Tim Lott’s Fearless

h1 August 2nd, 2007 by jules

{Note: I’m having fun with covers here and showing you all three that I have seen for the novel. The first one is the cover for the upcoming Candlewick release — unless they change covers at publication. And the next two are from Walker Books in the UK — I believe it was published in June of this year in the UK — the last one being the paperback cover. But don’t quote me on that} . . .

I tried really hard to like British author/journalist Tim Lott’s first book for young readers, a dystopian novel called Fearless (to be released this Fall by Candlewick), even hanging on ’til the very end. Lott was given the Whitbread First Novel Award for his adult novel White City Blue in 1999; his novel Rumours of a Hurricane was short-listed for the Whitbread Novel Award; and he “has carved out a niche for himself as one {of} British literature’s foremost social realists” (says the British Council Arts group). Fearless is about a young girl who, we learn in the novel’s chilling prologue (“The Night They Came”), is snatched one night by a man in uniform from a woman she believes to be her mother — but not until after she gives the young girl three objects: a picture of the girl’s grandmother and grandfather; an old silver watch that she said once belonged to the girl’s father; and a golden locket that encases a photograph of her mother on the day of her wedding. She is whisked away into the darkness with only these three things in her possession.

“‘You’re in trouble again, Little Fearless,’ said Beauty, idly inspecting her perfect fingernails, their cuticles like pink crescent moons, as the girls walked slowly out of the Control Block,” begins the first chapter. The girls, labelled either “juvies” or “mindcrips,” have been imprisoned, their names taken and their identities stripped from them altogether. Addressed only by a letter or number by their superiors, they bestow nicknames upon one another as friends (hence, Little Fearless and Beauty. There is also Tattle, Stench, Bellyache, Stargazer, etc.). Little Fearless talks up the return of their families, trying to comfort the girls, and eventually she plans her escape — with her goal being to find any adult who will listen and tell them that the so-called City Community Faith School (indeed, that’s how the Controller of the school markets it, complete with a camouflaging of the school’s exterior) is a sham, that it’s really a dark prison in which they live harshly and are, to a certain extent, brainwashed.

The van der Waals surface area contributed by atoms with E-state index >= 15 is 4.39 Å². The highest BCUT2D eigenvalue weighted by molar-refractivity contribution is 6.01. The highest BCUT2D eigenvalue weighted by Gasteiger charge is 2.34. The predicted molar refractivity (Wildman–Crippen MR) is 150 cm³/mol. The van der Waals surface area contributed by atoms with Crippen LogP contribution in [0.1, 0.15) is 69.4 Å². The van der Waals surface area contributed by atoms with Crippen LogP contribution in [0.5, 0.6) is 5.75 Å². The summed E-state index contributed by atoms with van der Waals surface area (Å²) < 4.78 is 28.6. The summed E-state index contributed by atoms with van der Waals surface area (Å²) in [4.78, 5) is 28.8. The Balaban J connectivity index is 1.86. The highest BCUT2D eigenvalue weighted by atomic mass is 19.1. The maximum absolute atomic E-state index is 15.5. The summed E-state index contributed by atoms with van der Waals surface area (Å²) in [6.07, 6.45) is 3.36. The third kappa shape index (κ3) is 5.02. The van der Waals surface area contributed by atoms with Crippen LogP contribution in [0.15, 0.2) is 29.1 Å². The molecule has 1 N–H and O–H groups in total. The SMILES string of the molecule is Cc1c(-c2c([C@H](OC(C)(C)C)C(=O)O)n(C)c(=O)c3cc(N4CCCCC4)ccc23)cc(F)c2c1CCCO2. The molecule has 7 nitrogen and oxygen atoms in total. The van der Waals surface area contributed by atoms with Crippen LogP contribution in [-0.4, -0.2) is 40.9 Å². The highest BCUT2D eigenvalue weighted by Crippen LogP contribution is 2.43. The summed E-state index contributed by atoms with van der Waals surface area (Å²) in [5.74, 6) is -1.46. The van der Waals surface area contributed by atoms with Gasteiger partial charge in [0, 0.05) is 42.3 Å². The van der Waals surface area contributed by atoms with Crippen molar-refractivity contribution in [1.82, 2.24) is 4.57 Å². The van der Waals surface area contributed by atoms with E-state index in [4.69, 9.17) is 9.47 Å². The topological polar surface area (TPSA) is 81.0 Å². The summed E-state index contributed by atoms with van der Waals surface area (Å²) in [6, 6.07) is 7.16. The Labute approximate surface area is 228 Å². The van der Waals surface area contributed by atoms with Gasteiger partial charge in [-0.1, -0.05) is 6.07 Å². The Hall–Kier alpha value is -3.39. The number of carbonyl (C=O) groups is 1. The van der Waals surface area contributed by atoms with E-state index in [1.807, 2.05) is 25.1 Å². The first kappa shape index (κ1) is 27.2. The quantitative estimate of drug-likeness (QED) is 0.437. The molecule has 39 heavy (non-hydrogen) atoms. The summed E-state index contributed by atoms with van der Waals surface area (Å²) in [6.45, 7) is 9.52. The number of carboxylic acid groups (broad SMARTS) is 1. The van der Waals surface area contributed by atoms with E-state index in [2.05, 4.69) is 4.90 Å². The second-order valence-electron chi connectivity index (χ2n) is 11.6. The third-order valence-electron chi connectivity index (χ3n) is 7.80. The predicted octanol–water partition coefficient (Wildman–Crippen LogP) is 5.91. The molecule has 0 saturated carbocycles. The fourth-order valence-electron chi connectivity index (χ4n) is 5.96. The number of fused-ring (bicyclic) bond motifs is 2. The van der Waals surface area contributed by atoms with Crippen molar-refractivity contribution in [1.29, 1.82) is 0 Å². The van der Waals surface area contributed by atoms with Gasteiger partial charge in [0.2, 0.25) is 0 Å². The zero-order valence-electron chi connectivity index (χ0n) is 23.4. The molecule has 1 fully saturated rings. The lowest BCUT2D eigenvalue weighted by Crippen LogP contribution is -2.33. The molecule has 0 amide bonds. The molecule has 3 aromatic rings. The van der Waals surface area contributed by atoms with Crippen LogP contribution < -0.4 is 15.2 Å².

The city is run by the elusive Ten Corporations, its City Boss playing on everyone’s fear of terrorism to keep things under control. It is under his power that the “Cityzens” give up their children to these schools, thinking that their children are being re-trained in Opportunity and Hope. Of course, trying to convince someone about the school’s true intentions is more difficult than Little Fearless had anticipated (“Why wouldn’t anybody believe her? It was because she was a child and they were grown-ups, and grown-ups only ever believed other grown ups”) — that is, once she finally makes it off school grounds, with the help of one girl named Stench, arguably the most complex and fascinating character in the book.

And there I will stop, lest I give away too many spoilers.

Whew. There’s a lot here that Lott is trying to do. As mentioned, it’s a dystopian, Orwellian novel. There are the Fahrenheit-esque “vidscreens,” which are, for all intents and purposes, huge television screens (“whole families were gathered around enormous vidscreens watching commercials, and occasionally, between the commercials, what looked like games in which people won money, or incomprehensible sports, or half-naked singers writhing and undulating to some unheard music”), which, as Little Fearless describes them, are like “pantomime{s} on the edge of a battlefield. It distracts you from seeing what’s important right there in front of your eyes.” And there are the obvious anti-utopian themes of oppressive social and mind control (“When everyone has freedom, no one has freedom,” says the Controller); the stripping of a sense of individuality under a totalitarian government (“Only in forgetting is there peace”); and the fear and apathy that are married to the mindless obedience to that authority. Just as in Brave New World, the Controller of the school believes that only by stripping oneself of things that are central to our identity (such as, Little Fearless’ need to storytell to keep the girls’ hope alive) will one be truly happy and society will stay appropriately stratified (indeed, at the Institute, the girls are organized into a hierarchical system with three tiers).